ABC News reached out to Li & Fung's New York office for comment, but messages left Monday were not returned.

Copyright 2012 ABC News Radio

Monday
Sep242012

Foxconn Closes Factory After Massive Brawl

Karson Yiu/ABC News(BEIJING) -- Foxconn Technology Group, owned by Hon Hai Precision Industry Co., suspended production at one of its largest factories in northern China on Monday following a violent incident involving 2,000 workers.

Foxconn, a major supplier of electronic components to large U.S. companies including Apple and Microsoft, made a statement on the closing Sunday night:

“A personal dispute between several employees escalated into an incident involving 2,000 workers at approximately 11 p.m. last night in a privately managed dormitory near our manufacturing facility in Taiyuan in Shanxi province.”

Unconfirmed video online shows crowds, several hundred strong, in the streets, overturned cars and smashed windows.  China’s Xinhua News Agency reported that 5,000 police were dispatched to control the crowd. The video also shows large buses broadcasting via loudspeaker what appear to be messages to control the rioters.

Foxconn reported that at least 40 employees were sent to the hospital and a “number” of individuals were arrested after police arrived on the scene.  Social media postings suggest some members of the crowd may have inadvertently been critically injured when the crowd got out of control.

The Taiyuan factory employs approximately 79,000 workers.  It was recently the subject of an undercover report by the Chinese publication China Story.  According to the article, the facility produces a part of the casing for the iPhone 5 and employees are told they should feel “honor” for doing so.

But the same factory has come under criticism for poor labor practices, low wages and compulsory overtime.  Hong Kong media reported a similar incident of protest during a strike over a pay dispute last March.

After a string of suicides by Foxconn employees last year, the company has made an effort to improve working conditions.  Apple has been working in conjunction with Foxconn to achieve that.

Copyright 2012 ABC News Radio

Tuesday
Jun142011

FDA Finds Unsanitary Conditions at Kellogg's Cookie Plant

Scott Olson/Getty Images(ATLANTA) -- FDA investigators discovered unsanitary conditions, flies and dangerous bacteria earlier this year at a factory that makes Keebler and Famous Amos cookies.
 
In a June 7 letter sent to Kellogg’s, the director of the FDA’s Atlanta office warned that foods made at the company’s cookie factory in Augusta, Ga., “have been prepared, packed, or held under unsanitary conditions whereby they may have become contaminated with filth.” More troubling, agency investigators also found Listeria monocytogenes throughout the facility.
 
Harmless to most people, Listeria can be a serious health risk for children, pregnant women and the elderly.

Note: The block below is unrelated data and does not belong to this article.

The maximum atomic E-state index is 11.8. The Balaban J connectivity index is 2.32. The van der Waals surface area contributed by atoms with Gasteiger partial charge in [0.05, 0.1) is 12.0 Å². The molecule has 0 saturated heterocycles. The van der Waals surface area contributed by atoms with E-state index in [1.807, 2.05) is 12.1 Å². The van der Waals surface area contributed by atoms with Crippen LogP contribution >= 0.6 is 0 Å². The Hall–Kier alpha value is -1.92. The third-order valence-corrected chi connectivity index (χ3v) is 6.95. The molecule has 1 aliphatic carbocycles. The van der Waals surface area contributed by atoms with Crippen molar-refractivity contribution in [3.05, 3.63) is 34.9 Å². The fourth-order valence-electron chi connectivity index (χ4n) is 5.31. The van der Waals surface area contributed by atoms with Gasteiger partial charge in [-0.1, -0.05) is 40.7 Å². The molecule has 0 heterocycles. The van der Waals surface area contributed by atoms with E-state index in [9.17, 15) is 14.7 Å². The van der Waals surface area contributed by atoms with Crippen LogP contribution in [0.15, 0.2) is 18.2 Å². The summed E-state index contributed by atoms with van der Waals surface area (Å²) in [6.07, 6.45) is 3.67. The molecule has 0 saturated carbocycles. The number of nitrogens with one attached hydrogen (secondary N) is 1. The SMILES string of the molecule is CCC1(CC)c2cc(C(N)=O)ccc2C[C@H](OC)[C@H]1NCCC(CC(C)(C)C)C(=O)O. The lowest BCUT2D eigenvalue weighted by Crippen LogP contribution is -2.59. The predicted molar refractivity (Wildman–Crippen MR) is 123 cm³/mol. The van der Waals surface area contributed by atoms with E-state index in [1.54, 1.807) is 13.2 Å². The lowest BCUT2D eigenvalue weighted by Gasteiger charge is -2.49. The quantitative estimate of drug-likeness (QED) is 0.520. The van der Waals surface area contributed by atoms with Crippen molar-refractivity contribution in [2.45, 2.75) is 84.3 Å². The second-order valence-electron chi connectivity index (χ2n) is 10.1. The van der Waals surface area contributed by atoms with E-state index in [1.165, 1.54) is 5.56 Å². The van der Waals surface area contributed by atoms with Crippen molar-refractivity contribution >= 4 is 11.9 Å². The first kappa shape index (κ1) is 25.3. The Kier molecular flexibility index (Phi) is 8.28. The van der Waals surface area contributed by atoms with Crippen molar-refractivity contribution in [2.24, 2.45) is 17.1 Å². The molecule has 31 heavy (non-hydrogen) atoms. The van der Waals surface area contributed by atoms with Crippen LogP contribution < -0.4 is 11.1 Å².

Kellogg's Company spokesman Kris Charles told ABC News in an email that the plant “produces a variety of Keebler and Famous Amos cookies.”

“While the FDA did not identify specific concerns with the food, we take this situation very seriously,” Charles wrote. "We have undertaken a number of aggressive actions to address their concerns including comprehensive cleaning and extensive testing. We have confidence in the safety of our food.”

The FDA said baking the cookies would be likely to kill the bacteria but went on to warn Kellogg’s, “the positive environmental swabs are indicators of insanitary conditions in your facility and demonstrate a failure of cleaning and sanitation operations that may allow for contamination of foods with filth or pathogens.”
 
This is not Kellogg’s first problem with Listeria in Georgia. In 2009, as reported by ABC News and others, Kellogg’s shut down and sanitized an Eggo frozen waffle plant in Atlanta after discovering Listeria monocytegenes.

Copyright 2011 ABC News Radio

Thursday
May122011

Wholesale Prices Up in April on Increased Fuel Costs

Medioimages/Photodisc(WASHINGTON) -- Companies paid more for raw materials and factory goods in April. The Labor Department says the wholesale price index rose .8 percent. The rate has gone up nearly seven percent over the past year, much larger than the rise in consumer prices. The major cause has been more expensive fuel. Since April, oil and gasoline futures have fallen and if that trend holds it would reduce the pressure on inflation.

Copyright 2011 ABC News Radio

Tuesday
Feb012011

Manufacturing Industry Expands at Fastest Rate in Seven Years

Photo Courtesy - Getty Images(TEMPE, Ariz.) -- The manufacturing industry grew at its fastest rate in seven years, according to new figures from the Institute for Supply Management.

A report Tuesday from the ISM said that activity in factories registered a 60.8 percent on their index, up from 58.5 in December. The number represents an 18th consecutive month of expansion and the highest index rating for the sector since May 2004.

The ISM says that the manufacturing expansion was bolstered by a spike in new orders and continued strong production.

Copyright 2011 ABC News Radio







ABC News Radio